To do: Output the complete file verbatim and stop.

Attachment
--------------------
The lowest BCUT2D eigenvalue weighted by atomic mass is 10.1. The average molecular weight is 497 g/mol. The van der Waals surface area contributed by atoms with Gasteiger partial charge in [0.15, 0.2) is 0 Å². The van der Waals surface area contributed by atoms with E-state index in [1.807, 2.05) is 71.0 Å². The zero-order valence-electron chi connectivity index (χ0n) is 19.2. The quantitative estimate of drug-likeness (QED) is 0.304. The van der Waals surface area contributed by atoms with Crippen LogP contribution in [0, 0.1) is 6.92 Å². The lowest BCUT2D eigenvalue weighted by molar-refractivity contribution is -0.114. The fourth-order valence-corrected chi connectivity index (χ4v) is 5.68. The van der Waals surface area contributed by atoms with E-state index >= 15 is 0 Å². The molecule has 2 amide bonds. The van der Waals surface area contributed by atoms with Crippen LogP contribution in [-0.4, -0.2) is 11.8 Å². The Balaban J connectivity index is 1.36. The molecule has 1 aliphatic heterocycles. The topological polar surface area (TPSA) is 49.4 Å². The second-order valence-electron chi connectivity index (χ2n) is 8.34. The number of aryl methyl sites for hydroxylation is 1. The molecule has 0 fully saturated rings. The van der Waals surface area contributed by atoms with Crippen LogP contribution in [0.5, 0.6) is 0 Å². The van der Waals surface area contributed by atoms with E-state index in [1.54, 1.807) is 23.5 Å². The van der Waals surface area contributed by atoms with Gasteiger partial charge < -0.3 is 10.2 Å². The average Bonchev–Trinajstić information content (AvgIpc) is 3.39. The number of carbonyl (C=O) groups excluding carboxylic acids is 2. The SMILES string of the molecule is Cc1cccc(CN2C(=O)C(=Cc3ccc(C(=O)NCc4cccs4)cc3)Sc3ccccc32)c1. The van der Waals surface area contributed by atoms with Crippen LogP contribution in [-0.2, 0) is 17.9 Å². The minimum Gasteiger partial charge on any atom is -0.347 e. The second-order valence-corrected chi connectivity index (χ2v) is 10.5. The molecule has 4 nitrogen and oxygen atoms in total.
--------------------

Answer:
The lowest BCUT2D eigenvalue weighted by atomic mass is 10.1. The average molecular weight is 497 g/mol. The van der Waals surface area contributed by atoms with Gasteiger partial charge in [0.15, 0.2) is 0 Å². The van der Waals surface area contributed by atoms with E-state index in [1.807, 2.05) is 71.0 Å². The zero-order valence-electron chi connectivity index (χ0n) is 19.2. The quantitative estimate of drug-likeness (QED) is 0.304. The van der Waals surface area contributed by atoms with Crippen LogP contribution in [0, 0.1) is 6.92 Å². The lowest BCUT2D eigenvalue weighted by molar-refractivity contribution is -0.114. The fourth-order valence-corrected chi connectivity index (χ4v) is 5.68. The van der Waals surface area contributed by atoms with E-state index >= 15 is 0 Å². The molecule has 2 amide bonds. The van der Waals surface area contributed by atoms with Crippen LogP contribution in [-0.4, -0.2) is 11.8 Å². The Balaban J connectivity index is 1.36. The molecule has 1 aliphatic heterocycles. The topological polar surface area (TPSA) is 49.4 Å². The second-order valence-electron chi connectivity index (χ2n) is 8.34. The number of aryl methyl sites for hydroxylation is 1. The molecule has 0 fully saturated rings. The van der Waals surface area contributed by atoms with Crippen LogP contribution in [0.5, 0.6) is 0 Å². The van der Waals surface area contributed by atoms with E-state index in [1.54, 1.807) is 23.5 Å². The van der Waals surface area contributed by atoms with Gasteiger partial charge < -0.3 is 10.2 Å². The average Bonchev–Trinajstić information content (AvgIpc) is 3.39. The number of carbonyl (C=O) groups excluding carboxylic acids is 2. The SMILES string of the molecule is Cc1cccc(CN2C(=O)C(=Cc3ccc(C(=O)NCc4cccs4)cc3)Sc3ccccc32)c1. The van der Waals surface area contributed by atoms with Crippen LogP contribution in [-0.2, 0) is 17.9 Å². The minimum Gasteiger partial charge on any atom is -0.347 e. The second-order valence-corrected chi connectivity index (χ2v) is 10.5. The molecule has 4 nitrogen and oxygen atoms in total.